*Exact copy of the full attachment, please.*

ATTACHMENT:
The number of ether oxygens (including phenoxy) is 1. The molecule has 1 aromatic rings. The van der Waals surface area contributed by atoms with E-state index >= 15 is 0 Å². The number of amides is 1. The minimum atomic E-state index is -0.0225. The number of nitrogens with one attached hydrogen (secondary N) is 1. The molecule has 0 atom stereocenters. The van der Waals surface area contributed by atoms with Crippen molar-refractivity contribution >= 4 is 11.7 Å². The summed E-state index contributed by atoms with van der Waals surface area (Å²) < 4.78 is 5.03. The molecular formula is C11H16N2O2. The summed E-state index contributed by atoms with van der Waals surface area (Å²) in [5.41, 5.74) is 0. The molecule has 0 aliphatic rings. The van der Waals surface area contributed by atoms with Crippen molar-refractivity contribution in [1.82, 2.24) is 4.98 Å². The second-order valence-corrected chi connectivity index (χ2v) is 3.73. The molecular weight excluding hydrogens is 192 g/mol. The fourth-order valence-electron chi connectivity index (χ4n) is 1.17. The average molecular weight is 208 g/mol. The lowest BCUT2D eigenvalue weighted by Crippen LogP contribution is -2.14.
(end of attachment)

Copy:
The number of ether oxygens (including phenoxy) is 1. The molecule has 1 aromatic rings. The van der Waals surface area contributed by atoms with E-state index >= 15 is 0 Å². The number of amides is 1. The minimum atomic E-state index is -0.0225. The number of nitrogens with one attached hydrogen (secondary N) is 1. The molecule has 0 atom stereocenters. The van der Waals surface area contributed by atoms with Crippen molar-refractivity contribution >= 4 is 11.7 Å². The summed E-state index contributed by atoms with van der Waals surface area (Å²) < 4.78 is 5.03. The molecular formula is C11H16N2O2. The summed E-state index contributed by atoms with van der Waals surface area (Å²) in [5.41, 5.74) is 0. The molecule has 0 aliphatic rings. The van der Waals surface area contributed by atoms with Crippen molar-refractivity contribution in [1.82, 2.24) is 4.98 Å². The second-order valence-corrected chi connectivity index (χ2v) is 3.73. The molecular weight excluding hydrogens is 192 g/mol. The fourth-order valence-electron chi connectivity index (χ4n) is 1.17. The average molecular weight is 208 g/mol. The lowest BCUT2D eigenvalue weighted by Crippen LogP contribution is -2.14.